What is IVF?
IVF literally means allowing fertilization of the male and female gametes (sperm and egg) to occur outside the human body. IVF is an established treatment for many forms of infertility where an egg or eggs are extracted from the ovary or ovaries of a woman and mixed or injected with human sperm in the laboratory to achieve fertilization. After normal fertilization is achieved, the fertilized eggs are cultured in the laboratory for an appropriate period of time before they are placed inside a woman’s uterus (womb) with the intent of making the woman pregnant.
The first IVF baby in the world was born in 1978. At last count in 2012, over 5 million babies have been born worldwide as a result of IVF. There are many variations of the treatment depending on the medical indications and social circumstances, including use of donor eggs, donor sperm and/or gestational surrogates.
When IVF Might Be an Option
Some of the types of fertility that might be helped with IVF include:
- Absent fallopian tubes or tubal disease that cannot be treated successfully by surgery
- Endometriosis that has not responded to surgical or medical treatment
- A male factor contributing to infertility, in which sperm counts or motility are low but there are enough active sperm to allow fertilization in the laboratory
- Severe male factor in which sperm must be obtained surgically
- Unexplained infertility that has not responded to other treatments
- Previous sterilization including tubal ligation or vasectomy
- Failed to conceive after an adequate trial of insemination with (super) ovulation
- Genetic diseases that result in miscarriage or abnormal births
Specific Steps in IVF?
An IVF cycle typically includes the following steps or procedures:
- Controlled ovarian stimulation: use of medications to grow multiple eggs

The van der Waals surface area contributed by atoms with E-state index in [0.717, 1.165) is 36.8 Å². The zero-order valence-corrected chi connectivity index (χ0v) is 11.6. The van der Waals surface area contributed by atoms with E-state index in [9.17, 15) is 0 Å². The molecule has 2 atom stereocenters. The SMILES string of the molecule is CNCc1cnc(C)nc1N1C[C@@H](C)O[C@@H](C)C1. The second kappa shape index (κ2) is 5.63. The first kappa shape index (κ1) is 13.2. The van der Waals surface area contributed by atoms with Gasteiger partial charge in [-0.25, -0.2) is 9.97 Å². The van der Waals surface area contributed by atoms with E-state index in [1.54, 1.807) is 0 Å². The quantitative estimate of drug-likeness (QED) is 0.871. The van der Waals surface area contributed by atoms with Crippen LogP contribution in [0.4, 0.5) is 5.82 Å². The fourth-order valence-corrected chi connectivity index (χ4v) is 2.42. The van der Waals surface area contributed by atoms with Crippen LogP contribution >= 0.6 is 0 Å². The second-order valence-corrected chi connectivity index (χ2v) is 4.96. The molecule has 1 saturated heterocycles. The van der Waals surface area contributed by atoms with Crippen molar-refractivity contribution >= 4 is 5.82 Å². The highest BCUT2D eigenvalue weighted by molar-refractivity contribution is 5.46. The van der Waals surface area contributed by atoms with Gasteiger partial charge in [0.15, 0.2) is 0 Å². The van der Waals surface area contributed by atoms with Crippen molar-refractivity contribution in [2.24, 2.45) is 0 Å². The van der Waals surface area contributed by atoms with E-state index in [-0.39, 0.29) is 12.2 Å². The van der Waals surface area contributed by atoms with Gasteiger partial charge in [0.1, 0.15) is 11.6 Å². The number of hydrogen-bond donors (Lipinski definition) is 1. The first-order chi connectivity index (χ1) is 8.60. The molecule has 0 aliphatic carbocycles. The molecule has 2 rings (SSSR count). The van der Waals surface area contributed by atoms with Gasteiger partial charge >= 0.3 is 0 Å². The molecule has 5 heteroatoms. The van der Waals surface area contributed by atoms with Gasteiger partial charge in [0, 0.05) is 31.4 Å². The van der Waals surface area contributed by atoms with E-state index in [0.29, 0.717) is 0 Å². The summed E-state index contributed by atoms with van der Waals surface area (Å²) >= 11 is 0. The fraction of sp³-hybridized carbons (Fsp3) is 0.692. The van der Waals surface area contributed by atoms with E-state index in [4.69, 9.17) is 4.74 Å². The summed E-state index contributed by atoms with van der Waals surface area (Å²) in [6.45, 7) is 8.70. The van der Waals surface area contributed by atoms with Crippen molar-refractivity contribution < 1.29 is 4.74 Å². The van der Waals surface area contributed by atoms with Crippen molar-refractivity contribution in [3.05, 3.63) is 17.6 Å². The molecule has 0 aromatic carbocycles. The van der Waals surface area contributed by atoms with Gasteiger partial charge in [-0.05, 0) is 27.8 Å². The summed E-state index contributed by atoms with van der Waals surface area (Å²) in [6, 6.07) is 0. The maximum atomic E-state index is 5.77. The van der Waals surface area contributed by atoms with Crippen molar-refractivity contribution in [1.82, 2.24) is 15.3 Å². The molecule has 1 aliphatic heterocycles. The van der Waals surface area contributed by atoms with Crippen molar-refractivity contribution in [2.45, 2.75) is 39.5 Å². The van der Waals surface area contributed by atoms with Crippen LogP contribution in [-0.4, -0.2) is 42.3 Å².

- Monitor ovarian and uterine responses
- Procurement of sperm sample
- Retrieval of eggs from the ovary or ovaries
- Fertilization of eggs: insemination or injection of sperm into the egg
- Culturing of any resulting fertilized eggs (embryos)
- Placement (transfer) of one or more embryo(s) into the uterus
- Support of the uterine lining with hormones to facilitate and sustain pregnancy
For more information about each of the specific steps, please see page 5 of the Consent to ART page.
In some cases, additional procedures are employed. These include:
- Intracytoplasmic sperm injection (ICSI) to increase the chance for fertilization
- Assisted hatching of embryos to potentially increase the chance of embryo attachment (implantation)
- Embryo Cryopreservation (freezing)
- Pre-implantation Genetic Diagnosis/Screening (PGD)
Success of IVF
IVF is the most successful treatment modality for infertility. The success rate of a single IVF cycle of treatment varies from over 50% live birth rate per cycle in women under 35 years old, especially among women with good quality embryos, to less than 10% live birth per cycle in women 42 years old or older. The national average live birth rate in the U.S. for all women undergoing IVF between 2006 and 2008 is about 30% per cycle of treatment.
The number of embryos transferred influences the pregnancy rate and the multiple pregnancy rate. The age of the woman and the appearance of the developing embryo have the greatest influence on pregnancy outcome and the chance for multiple pregnancy. Unlike many countries in Europe, there is no federal or state legislation in the U.S. dictating the number of embryos to be transferred. Family Fertility Center follows the guidelines set by the Society for Assisted Reproductive Technologies, (S.A.R.T.) regarding the recommended limits on number of embryos to transfer.
Risks of IVF
Risks of IVF include:
- Side effect of different medications used for IVF, the most serious of which is ovarian hyper-stimulation syndrome
- Risks associated with oocyte retrieval such as infection, bleeding and trauma
- Risks associated with pregnancy resulting from IVF
- Risks to the child/children conceived as a result of IVF
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